In addition to his pharmacies, the indictment alleges that Babubhai Patel had an ownership interest in a home health agency managed by his brother, Vinod Patel. The indictment alleges that Vinod Patel, Babubhai Patel, and others bribed physicians and other referral sources for referrals to that home health agency, and then billed the Medicare program for home health services that were medically unnecessary and never provided.
Of the 26 defendants originally charged in the indictment, six, including Babubhai Patel and four pharmacists, were convicted at a trial last summer. Fifteen additional defendants, including six pharmacists and two doctors, have pleaded guilty in the case. The five remaining defendants whose charges were renewed in the superseding indictment are set for trial on June 10, 2013. On February 1, 2013, Babubhai Patel was sentenced to 17 years imprisonment by U.S. District Judge Arthur J. Tarnow.
“Taxpayers fund Medicare and Medicaid to provide health care for needy citizens,” McQuade said. “We hope that doctors and pharmacists will take note that if they exploit these programs for personal profit, they will face serious consequences.”
Robert L. Corso, Special Agent in Charge of DEA's Detroit Field Division stated, "Confronting the illegal diversion and abuse of controlled pharmaceuticals is a top priority of DEA and our law enforcement partners. Today's indictments, particularly of the medical professionals are significant. It is alleged that these individuals abused their positions of trust and endangered the lives of countless people by illegally distributing opiate painkillers and depressants throughout southeast Michigan. This investigation makes it clear that the DEA and our partners in law enforcement will continue to investigate and bring to justice those individuals that are responsible for the illegal distribution of prescription medicines."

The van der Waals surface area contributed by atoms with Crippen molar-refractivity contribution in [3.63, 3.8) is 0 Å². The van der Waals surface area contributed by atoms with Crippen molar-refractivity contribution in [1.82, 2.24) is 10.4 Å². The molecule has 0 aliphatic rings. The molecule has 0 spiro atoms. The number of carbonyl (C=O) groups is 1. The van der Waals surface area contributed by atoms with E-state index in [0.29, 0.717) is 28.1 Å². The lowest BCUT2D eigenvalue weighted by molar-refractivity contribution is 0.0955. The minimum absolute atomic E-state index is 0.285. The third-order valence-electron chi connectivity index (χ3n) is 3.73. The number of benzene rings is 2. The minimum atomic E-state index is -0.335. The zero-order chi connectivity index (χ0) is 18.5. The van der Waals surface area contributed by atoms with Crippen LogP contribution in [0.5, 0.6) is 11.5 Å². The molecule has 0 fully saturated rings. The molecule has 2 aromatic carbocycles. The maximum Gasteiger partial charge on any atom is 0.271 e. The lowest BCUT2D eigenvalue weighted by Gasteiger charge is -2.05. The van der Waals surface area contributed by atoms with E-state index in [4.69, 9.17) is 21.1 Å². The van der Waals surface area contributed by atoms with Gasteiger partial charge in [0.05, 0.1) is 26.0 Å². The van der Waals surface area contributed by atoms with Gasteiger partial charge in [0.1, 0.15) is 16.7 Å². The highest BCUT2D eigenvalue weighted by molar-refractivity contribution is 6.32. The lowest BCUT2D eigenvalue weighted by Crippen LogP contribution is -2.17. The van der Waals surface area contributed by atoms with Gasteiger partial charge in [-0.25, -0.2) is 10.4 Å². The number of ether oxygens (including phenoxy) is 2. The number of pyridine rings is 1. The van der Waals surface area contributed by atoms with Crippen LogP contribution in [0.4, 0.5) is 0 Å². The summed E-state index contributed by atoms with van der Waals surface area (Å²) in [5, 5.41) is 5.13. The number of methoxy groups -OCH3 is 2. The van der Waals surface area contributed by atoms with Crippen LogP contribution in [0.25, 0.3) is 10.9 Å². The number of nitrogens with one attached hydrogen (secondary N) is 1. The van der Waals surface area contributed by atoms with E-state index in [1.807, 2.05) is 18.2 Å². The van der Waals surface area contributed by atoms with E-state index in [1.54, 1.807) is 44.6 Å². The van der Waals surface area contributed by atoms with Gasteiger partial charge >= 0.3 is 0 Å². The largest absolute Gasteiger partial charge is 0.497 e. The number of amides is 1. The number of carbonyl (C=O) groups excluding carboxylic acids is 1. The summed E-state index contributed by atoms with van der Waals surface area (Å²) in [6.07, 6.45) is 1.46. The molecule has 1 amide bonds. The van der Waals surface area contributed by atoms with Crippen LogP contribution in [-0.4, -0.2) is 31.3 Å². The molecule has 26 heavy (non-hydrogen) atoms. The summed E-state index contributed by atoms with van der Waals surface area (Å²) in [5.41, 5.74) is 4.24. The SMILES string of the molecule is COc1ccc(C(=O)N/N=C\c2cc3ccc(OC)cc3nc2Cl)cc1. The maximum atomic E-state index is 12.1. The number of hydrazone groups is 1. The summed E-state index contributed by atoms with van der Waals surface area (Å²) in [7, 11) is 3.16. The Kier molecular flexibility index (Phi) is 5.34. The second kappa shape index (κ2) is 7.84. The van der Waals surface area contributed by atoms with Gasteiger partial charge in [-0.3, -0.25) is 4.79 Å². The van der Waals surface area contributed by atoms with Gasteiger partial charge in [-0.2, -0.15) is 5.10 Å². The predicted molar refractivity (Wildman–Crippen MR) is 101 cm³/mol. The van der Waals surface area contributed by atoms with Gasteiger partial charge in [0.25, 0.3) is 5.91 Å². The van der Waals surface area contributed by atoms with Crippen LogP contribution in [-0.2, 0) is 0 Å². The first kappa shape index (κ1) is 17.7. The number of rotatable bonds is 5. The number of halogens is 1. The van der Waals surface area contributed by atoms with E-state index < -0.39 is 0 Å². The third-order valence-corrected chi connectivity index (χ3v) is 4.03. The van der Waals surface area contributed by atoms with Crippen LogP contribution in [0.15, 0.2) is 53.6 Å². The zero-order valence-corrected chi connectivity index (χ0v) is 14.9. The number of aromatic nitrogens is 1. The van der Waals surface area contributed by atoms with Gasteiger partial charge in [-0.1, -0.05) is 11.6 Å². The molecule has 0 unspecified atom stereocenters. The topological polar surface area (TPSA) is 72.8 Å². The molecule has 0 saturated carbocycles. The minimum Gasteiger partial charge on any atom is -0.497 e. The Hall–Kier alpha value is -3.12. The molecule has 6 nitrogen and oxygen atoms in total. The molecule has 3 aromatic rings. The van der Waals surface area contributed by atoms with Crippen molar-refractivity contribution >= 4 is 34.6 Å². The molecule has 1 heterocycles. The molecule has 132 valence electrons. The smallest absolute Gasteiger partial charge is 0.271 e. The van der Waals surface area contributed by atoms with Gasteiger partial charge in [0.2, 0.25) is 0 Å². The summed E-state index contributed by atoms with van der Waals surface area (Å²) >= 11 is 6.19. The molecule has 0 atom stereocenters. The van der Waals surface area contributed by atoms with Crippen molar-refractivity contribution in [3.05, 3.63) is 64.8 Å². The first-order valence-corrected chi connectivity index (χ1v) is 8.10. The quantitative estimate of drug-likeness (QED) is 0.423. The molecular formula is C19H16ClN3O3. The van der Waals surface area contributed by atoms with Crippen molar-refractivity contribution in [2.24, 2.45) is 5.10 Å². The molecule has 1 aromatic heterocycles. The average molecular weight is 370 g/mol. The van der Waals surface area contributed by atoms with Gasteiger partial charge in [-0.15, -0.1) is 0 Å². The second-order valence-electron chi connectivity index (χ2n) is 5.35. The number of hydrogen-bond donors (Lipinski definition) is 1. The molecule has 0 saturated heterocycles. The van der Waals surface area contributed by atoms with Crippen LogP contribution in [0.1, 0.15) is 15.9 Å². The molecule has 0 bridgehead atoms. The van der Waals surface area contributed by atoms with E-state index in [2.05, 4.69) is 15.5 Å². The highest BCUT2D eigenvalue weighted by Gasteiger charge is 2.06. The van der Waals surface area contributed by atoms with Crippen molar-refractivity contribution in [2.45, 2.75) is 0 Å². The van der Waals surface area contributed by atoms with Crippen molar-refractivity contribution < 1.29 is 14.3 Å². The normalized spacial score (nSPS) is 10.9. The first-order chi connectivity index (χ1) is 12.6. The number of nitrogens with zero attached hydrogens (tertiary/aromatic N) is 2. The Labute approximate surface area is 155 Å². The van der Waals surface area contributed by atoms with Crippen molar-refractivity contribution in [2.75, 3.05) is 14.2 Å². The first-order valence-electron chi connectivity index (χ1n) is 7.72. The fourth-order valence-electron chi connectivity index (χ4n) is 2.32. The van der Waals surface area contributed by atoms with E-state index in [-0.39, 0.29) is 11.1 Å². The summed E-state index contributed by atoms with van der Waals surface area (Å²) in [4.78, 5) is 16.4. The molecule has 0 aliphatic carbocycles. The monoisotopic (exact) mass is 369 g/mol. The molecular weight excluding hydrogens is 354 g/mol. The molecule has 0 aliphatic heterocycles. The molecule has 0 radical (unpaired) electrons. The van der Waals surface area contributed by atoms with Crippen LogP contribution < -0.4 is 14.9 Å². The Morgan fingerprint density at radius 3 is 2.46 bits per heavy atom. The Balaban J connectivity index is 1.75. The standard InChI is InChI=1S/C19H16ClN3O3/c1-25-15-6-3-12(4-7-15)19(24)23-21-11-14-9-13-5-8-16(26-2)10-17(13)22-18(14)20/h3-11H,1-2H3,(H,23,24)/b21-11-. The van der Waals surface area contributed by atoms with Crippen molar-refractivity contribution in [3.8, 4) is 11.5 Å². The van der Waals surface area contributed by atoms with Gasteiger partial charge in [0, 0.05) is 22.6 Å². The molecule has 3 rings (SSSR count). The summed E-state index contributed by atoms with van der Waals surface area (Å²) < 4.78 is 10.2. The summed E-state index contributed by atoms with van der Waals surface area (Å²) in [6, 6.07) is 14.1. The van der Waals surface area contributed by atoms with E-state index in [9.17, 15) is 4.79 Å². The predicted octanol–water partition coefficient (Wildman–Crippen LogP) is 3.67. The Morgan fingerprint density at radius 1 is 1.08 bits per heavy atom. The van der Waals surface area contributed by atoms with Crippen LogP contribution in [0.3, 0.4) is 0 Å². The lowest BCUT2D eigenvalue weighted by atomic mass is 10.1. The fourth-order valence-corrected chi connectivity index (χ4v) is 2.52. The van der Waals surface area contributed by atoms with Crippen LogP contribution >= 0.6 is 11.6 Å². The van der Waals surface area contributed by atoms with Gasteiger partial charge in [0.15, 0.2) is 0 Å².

FBI Special Agent Foley stated, "Dishonest health care providers and pharmacists who exploit Medicare and Medicaid through fraudulent billing and other schemes will be held accountable for their crimes. The FBI remains committed to investigating this type of fraud and bringing those who abuse the system to justice."
“Schemes involving the illegal diversion and/or distribution of controlled substances go hand and hand with the fraudulent billing of Medicare and other health care programs” said Lamont Pugh III, Special Agent in Charge of the U.S. Department of Health & Human Services, Office of Inspector General – Chicago Regional Office. “The OIG and our law enforcement partners are acutely aware of the potential for those who commit health care fraud to utilize this blended approach when seeking to line their pockets with tax payer dollars. The indictments and arrests announced today illustrate our combined commitment and effort to protect the safety and well-being of the public and as well as the health care programs they rely upon.”
The investigation in this case was handled by the Drug Enforcement Administration, the Federal Bureau of Investigation, and the Department of Health and Human Services Office of Inspector General. The case is being prosecuted by Assistant U.S. Attorneys John K. Neal and Wayne F. Pratt.
An indictment is only a charge and is not evidence of guilt. A defendant is entitled to a fair trial in which it will be the government’s burden to prove guilt beyond a reasonable doubt.